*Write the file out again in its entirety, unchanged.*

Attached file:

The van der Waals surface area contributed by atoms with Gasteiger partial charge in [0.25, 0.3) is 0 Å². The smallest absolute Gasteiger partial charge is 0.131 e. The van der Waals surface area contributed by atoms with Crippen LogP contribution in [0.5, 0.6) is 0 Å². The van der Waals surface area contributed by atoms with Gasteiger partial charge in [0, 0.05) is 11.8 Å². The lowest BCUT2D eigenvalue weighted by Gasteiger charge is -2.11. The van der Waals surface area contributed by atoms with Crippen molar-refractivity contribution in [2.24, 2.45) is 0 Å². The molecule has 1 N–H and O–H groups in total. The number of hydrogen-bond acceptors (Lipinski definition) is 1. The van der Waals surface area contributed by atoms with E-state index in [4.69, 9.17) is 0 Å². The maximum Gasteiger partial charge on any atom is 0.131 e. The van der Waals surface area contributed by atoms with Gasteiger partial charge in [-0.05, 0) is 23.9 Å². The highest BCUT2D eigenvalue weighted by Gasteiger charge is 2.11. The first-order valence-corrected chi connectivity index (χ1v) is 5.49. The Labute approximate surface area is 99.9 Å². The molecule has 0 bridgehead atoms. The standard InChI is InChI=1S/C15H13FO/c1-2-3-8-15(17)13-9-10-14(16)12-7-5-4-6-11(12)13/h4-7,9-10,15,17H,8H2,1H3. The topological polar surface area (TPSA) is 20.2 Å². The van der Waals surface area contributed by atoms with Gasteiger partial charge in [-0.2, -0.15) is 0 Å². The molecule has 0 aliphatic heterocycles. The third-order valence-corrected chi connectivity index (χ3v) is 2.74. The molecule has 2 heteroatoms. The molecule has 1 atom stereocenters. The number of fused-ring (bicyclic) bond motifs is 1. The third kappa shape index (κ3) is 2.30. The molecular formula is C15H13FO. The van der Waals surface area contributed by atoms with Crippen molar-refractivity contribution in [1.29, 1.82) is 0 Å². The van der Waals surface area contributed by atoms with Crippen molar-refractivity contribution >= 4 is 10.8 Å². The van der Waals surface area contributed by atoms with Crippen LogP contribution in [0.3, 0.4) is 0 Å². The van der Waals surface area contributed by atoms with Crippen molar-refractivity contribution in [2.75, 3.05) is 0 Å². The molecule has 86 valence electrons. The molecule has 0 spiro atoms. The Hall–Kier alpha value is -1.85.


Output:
The van der Waals surface area contributed by atoms with Gasteiger partial charge in [0.25, 0.3) is 0 Å². The smallest absolute Gasteiger partial charge is 0.131 e. The van der Waals surface area contributed by atoms with Crippen LogP contribution in [0.5, 0.6) is 0 Å². The van der Waals surface area contributed by atoms with Gasteiger partial charge in [0, 0.05) is 11.8 Å². The lowest BCUT2D eigenvalue weighted by Gasteiger charge is -2.11. The van der Waals surface area contributed by atoms with Crippen molar-refractivity contribution in [2.24, 2.45) is 0 Å². The molecule has 1 N–H and O–H groups in total. The number of hydrogen-bond acceptors (Lipinski definition) is 1. The van der Waals surface area contributed by atoms with E-state index in [4.69, 9.17) is 0 Å². The maximum Gasteiger partial charge on any atom is 0.131 e. The van der Waals surface area contributed by atoms with Gasteiger partial charge in [-0.05, 0) is 23.9 Å². The highest BCUT2D eigenvalue weighted by Gasteiger charge is 2.11. The first-order valence-corrected chi connectivity index (χ1v) is 5.49. The Labute approximate surface area is 99.9 Å². The molecule has 0 bridgehead atoms. The standard InChI is InChI=1S/C15H13FO/c1-2-3-8-15(17)13-9-10-14(16)12-7-5-4-6-11(12)13/h4-7,9-10,15,17H,8H2,1H3. The topological polar surface area (TPSA) is 20.2 Å². The van der Waals surface area contributed by atoms with Gasteiger partial charge in [-0.2, -0.15) is 0 Å². The molecule has 0 aliphatic heterocycles. The third-order valence-corrected chi connectivity index (χ3v) is 2.74. The molecule has 2 heteroatoms. The molecule has 1 atom stereocenters. The number of fused-ring (bicyclic) bond motifs is 1. The third kappa shape index (κ3) is 2.30. The molecular formula is C15H13FO. The van der Waals surface area contributed by atoms with Crippen molar-refractivity contribution in [1.29, 1.82) is 0 Å². The van der Waals surface area contributed by atoms with Crippen molar-refractivity contribution >= 4 is 10.8 Å². The van der Waals surface area contributed by atoms with Crippen LogP contribution in [0.3, 0.4) is 0 Å². The van der Waals surface area contributed by atoms with Crippen molar-refractivity contribution in [2.75, 3.05) is 0 Å². The molecule has 86 valence electrons. The molecule has 0 spiro atoms. The Hall–Kier alpha value is -1.85.